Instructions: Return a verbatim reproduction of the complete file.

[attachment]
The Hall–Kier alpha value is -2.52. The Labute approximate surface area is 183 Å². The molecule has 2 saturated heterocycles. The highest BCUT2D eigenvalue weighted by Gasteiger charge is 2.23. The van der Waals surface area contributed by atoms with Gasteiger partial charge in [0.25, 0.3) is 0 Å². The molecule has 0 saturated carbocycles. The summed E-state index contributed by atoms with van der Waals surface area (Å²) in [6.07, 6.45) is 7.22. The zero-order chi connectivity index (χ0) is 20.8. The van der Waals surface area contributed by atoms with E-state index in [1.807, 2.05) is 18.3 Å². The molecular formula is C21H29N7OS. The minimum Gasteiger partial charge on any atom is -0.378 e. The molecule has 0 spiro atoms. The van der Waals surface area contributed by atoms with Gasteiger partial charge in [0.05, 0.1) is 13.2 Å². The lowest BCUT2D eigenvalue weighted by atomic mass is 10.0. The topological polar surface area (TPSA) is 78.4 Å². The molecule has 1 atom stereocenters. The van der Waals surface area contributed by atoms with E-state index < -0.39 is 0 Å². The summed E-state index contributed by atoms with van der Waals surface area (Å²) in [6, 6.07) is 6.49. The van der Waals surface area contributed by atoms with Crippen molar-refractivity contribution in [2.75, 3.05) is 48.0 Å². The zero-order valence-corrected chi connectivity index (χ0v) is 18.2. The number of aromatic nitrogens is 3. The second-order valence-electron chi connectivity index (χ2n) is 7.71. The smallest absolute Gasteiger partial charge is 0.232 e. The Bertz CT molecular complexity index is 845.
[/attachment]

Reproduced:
The Hall–Kier alpha value is -2.52. The Labute approximate surface area is 183 Å². The molecule has 2 saturated heterocycles. The highest BCUT2D eigenvalue weighted by Gasteiger charge is 2.23. The van der Waals surface area contributed by atoms with Gasteiger partial charge in [0.25, 0.3) is 0 Å². The molecule has 0 saturated carbocycles. The summed E-state index contributed by atoms with van der Waals surface area (Å²) in [6.07, 6.45) is 7.22. The zero-order chi connectivity index (χ0) is 20.8. The van der Waals surface area contributed by atoms with E-state index in [1.807, 2.05) is 18.3 Å². The molecular formula is C21H29N7OS. The minimum Gasteiger partial charge on any atom is -0.378 e. The molecule has 0 spiro atoms. The van der Waals surface area contributed by atoms with Gasteiger partial charge in [0.05, 0.1) is 13.2 Å². The lowest BCUT2D eigenvalue weighted by atomic mass is 10.0. The topological polar surface area (TPSA) is 78.4 Å². The molecule has 1 atom stereocenters. The van der Waals surface area contributed by atoms with E-state index < -0.39 is 0 Å². The summed E-state index contributed by atoms with van der Waals surface area (Å²) in [6, 6.07) is 6.49. The van der Waals surface area contributed by atoms with Crippen molar-refractivity contribution in [2.75, 3.05) is 48.0 Å². The zero-order valence-corrected chi connectivity index (χ0v) is 18.2. The number of aromatic nitrogens is 3. The second-order valence-electron chi connectivity index (χ2n) is 7.71. The smallest absolute Gasteiger partial charge is 0.232 e. The Bertz CT molecular complexity index is 845.